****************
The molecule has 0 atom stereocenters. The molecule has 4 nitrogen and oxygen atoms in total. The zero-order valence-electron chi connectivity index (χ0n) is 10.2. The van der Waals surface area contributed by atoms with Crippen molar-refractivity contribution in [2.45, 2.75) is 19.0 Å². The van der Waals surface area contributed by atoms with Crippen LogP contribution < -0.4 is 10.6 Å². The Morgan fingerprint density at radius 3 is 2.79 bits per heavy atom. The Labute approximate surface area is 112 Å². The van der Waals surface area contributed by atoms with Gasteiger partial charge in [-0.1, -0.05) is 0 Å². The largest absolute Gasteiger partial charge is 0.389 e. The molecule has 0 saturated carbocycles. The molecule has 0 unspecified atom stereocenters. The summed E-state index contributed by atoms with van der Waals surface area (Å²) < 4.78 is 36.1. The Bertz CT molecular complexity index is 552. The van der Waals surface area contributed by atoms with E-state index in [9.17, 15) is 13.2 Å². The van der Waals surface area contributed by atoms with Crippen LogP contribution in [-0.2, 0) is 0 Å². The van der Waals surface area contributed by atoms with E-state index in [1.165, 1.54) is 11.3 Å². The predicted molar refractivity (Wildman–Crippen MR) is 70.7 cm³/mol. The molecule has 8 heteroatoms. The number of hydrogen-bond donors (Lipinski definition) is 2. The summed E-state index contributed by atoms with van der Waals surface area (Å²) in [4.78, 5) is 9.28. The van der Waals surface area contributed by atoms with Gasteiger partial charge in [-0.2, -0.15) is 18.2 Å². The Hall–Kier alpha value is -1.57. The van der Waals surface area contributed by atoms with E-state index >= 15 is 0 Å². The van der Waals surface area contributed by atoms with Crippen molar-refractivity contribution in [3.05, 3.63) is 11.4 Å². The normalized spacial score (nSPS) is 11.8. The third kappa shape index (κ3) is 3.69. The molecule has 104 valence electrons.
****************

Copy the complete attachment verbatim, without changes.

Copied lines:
The molecule has 0 atom stereocenters. The molecule has 4 nitrogen and oxygen atoms in total. The zero-order valence-electron chi connectivity index (χ0n) is 10.2. The van der Waals surface area contributed by atoms with Crippen molar-refractivity contribution in [2.45, 2.75) is 19.0 Å². The van der Waals surface area contributed by atoms with Crippen LogP contribution < -0.4 is 10.6 Å². The Morgan fingerprint density at radius 3 is 2.79 bits per heavy atom. The Labute approximate surface area is 112 Å². The van der Waals surface area contributed by atoms with Gasteiger partial charge in [-0.1, -0.05) is 0 Å². The largest absolute Gasteiger partial charge is 0.389 e. The molecule has 0 saturated carbocycles. The molecule has 0 unspecified atom stereocenters. The summed E-state index contributed by atoms with van der Waals surface area (Å²) < 4.78 is 36.1. The Bertz CT molecular complexity index is 552. The van der Waals surface area contributed by atoms with E-state index in [9.17, 15) is 13.2 Å². The van der Waals surface area contributed by atoms with Crippen LogP contribution in [-0.2, 0) is 0 Å². The van der Waals surface area contributed by atoms with E-state index in [1.165, 1.54) is 11.3 Å². The predicted molar refractivity (Wildman–Crippen MR) is 70.7 cm³/mol. The molecule has 8 heteroatoms. The number of hydrogen-bond donors (Lipinski definition) is 2. The summed E-state index contributed by atoms with van der Waals surface area (Å²) in [4.78, 5) is 9.28. The van der Waals surface area contributed by atoms with Gasteiger partial charge in [-0.2, -0.15) is 18.2 Å². The Hall–Kier alpha value is -1.57. The van der Waals surface area contributed by atoms with E-state index >= 15 is 0 Å². The van der Waals surface area contributed by atoms with Crippen molar-refractivity contribution in [3.05, 3.63) is 11.4 Å². The normalized spacial score (nSPS) is 11.8. The third kappa shape index (κ3) is 3.69. The molecule has 104 valence electrons.